Mr. Bean wins a trip to Cannes where he unwittingly separates a young boy from his father and must help the two come back together. On the way he discovers France, bicycling, and true love, among other things.
Life is a difficult challenge for Mr Bean, who despite being a grown adult, has trouble completing even the simplest of tasks. Thankfully, his perseverence is usually rewarded, and he finds an ingenious way around the problem.
Bean works as a caretaker at Britain's formidable Royal National Gallery, and his bosses want to fire him because he sleeps at work all the time, but can't because the chairman of the gallery's board defends him. They send him to USA, to the small Los Angeles art gallery instead, where he'll have to officiate at the opening of the greatest US picture ever (called "Whistler's Mother"). Written by
The soundtrack album for this film contains "(I Want To Be) Elected" by Alice Cooper, as sung by Bruce Dickinson. Rowan Atkinson appears in the song, making comments throughout as Mr. Bean, who is running for British prime-minister. His lines contain many references to Atkinson's series Black Adder the Third (1987). For example, Vincent Hanna appears reading off the votes, like he did on the first episode of Blackadder III. Like in that episode, all the parties listed off "no votes" until Atkinson's, who received all the votes (so Bean gets elected in the song). Also, Bean's speech starts off "Unacustomed as I am to public speaking..." like Prince George's did in the episode "Sense and Senility". See more »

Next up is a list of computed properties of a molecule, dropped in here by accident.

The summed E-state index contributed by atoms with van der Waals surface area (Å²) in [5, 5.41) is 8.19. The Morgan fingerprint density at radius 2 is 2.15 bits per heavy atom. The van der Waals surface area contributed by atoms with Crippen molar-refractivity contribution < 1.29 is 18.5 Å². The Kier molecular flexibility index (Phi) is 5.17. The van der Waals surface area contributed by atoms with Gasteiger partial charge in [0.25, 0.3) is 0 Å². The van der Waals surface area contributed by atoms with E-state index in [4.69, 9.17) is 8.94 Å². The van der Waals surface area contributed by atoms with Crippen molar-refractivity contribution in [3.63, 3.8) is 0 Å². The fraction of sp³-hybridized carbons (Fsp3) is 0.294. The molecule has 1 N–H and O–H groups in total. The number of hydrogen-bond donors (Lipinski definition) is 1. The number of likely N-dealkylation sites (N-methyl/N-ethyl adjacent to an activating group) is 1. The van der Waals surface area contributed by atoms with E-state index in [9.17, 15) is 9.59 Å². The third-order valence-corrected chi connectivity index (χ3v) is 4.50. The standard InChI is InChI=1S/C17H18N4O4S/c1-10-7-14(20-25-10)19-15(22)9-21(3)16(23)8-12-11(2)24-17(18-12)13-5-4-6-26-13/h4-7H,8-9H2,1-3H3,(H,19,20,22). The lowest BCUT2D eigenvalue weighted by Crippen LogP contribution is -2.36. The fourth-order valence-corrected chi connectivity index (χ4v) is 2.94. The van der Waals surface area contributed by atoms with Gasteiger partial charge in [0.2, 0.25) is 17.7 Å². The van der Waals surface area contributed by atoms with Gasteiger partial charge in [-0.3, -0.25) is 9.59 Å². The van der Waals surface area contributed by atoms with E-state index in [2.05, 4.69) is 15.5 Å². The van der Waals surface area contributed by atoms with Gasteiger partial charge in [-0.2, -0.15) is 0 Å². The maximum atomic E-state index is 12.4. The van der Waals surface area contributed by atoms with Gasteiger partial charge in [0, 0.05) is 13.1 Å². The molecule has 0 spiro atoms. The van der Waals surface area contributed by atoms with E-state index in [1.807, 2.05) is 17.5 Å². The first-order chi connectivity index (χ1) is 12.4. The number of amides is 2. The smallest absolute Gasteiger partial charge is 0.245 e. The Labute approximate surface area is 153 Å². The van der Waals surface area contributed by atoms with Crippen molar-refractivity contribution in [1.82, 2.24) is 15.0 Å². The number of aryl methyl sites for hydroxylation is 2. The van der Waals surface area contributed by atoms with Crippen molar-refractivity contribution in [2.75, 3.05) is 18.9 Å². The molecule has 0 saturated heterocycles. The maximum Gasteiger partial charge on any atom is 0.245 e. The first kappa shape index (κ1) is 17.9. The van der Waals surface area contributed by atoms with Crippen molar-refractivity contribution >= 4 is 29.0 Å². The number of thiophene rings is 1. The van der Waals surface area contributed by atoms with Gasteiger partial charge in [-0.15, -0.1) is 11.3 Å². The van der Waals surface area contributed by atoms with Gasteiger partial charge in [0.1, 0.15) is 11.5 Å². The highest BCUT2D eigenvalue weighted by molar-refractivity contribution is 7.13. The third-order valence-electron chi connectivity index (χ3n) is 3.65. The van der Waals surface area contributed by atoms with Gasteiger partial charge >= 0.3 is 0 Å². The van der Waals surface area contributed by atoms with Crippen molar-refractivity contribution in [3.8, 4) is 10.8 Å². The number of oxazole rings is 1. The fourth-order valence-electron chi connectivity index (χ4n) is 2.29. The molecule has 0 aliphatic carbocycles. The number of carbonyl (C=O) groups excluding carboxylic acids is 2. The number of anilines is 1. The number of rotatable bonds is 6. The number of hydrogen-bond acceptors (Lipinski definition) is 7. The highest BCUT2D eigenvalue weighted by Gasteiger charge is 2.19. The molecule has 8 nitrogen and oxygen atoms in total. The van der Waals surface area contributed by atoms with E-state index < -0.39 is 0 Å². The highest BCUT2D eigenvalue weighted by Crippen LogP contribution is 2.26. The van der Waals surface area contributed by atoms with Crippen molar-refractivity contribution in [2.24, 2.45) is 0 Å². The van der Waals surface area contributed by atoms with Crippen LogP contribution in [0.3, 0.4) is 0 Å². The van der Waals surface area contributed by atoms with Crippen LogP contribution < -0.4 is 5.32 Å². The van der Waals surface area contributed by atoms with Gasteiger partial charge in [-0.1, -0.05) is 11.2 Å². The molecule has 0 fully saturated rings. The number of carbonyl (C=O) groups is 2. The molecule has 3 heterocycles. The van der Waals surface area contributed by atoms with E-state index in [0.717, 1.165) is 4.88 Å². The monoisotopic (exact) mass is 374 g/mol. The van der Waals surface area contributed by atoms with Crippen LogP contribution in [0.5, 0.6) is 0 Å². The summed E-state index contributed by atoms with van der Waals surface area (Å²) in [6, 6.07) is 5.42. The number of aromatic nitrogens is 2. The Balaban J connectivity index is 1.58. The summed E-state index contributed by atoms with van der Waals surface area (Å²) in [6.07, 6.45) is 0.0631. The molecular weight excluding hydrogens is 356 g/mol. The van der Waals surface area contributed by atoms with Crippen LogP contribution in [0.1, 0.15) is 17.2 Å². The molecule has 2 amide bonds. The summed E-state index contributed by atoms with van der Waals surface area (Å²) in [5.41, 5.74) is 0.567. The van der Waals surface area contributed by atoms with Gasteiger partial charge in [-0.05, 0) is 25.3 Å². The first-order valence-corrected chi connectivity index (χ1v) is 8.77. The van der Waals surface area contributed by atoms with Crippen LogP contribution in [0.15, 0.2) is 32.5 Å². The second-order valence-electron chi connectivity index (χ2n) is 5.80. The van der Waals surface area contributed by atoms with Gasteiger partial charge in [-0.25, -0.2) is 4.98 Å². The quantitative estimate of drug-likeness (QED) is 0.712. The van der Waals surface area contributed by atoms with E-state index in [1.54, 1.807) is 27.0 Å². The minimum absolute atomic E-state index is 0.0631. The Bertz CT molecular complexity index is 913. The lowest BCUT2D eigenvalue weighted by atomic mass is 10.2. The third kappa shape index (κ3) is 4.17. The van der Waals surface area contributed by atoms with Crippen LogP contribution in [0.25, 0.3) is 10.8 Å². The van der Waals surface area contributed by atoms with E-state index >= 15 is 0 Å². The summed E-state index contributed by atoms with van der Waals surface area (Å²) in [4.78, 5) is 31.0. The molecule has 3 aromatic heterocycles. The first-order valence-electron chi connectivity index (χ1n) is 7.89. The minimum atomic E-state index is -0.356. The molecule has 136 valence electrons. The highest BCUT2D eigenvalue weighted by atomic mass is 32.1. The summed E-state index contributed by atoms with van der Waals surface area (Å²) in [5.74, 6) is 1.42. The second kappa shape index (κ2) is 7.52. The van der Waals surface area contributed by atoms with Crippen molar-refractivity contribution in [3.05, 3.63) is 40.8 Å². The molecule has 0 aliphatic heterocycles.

The painting around which the film revolves is referred to universally as "Arrangement in Grey and Black, Portrait Of The Artist's Mother" by art galleries (the first part being Whistler's original title for the painting), not "Portrait of Whistler's Mother". See more »
Come on, everybody, it's gonna be great! Dr. Bean is a genius of the very highest order!
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After the in-credit Working Title Films logo, Bean appears on the screen: "Yes, I normally stay to the end as well," followed by some more remarks to the leaving audience. See more »
"Bean" is the average but warm-hearted, large screen adventure of Rowan Atkinson's bumbling but strangely likable character.
With a smörgåsbord of talent behind this film, there are a few genuine laughs but, sadly, they're few and far between. This film could have been so much better in the hands of another director. Mel Smith appears to have been on cruise-control making this movie. It's a case of comedy by numbers and the film never seems to shift gear.
The always amusing Peter MacNicol is excellent as the suffering David Langley and provides the perfect foil to Atkinson's Bean.
An average comedy movie, it's worth a viewing if there's nothing else on the television.
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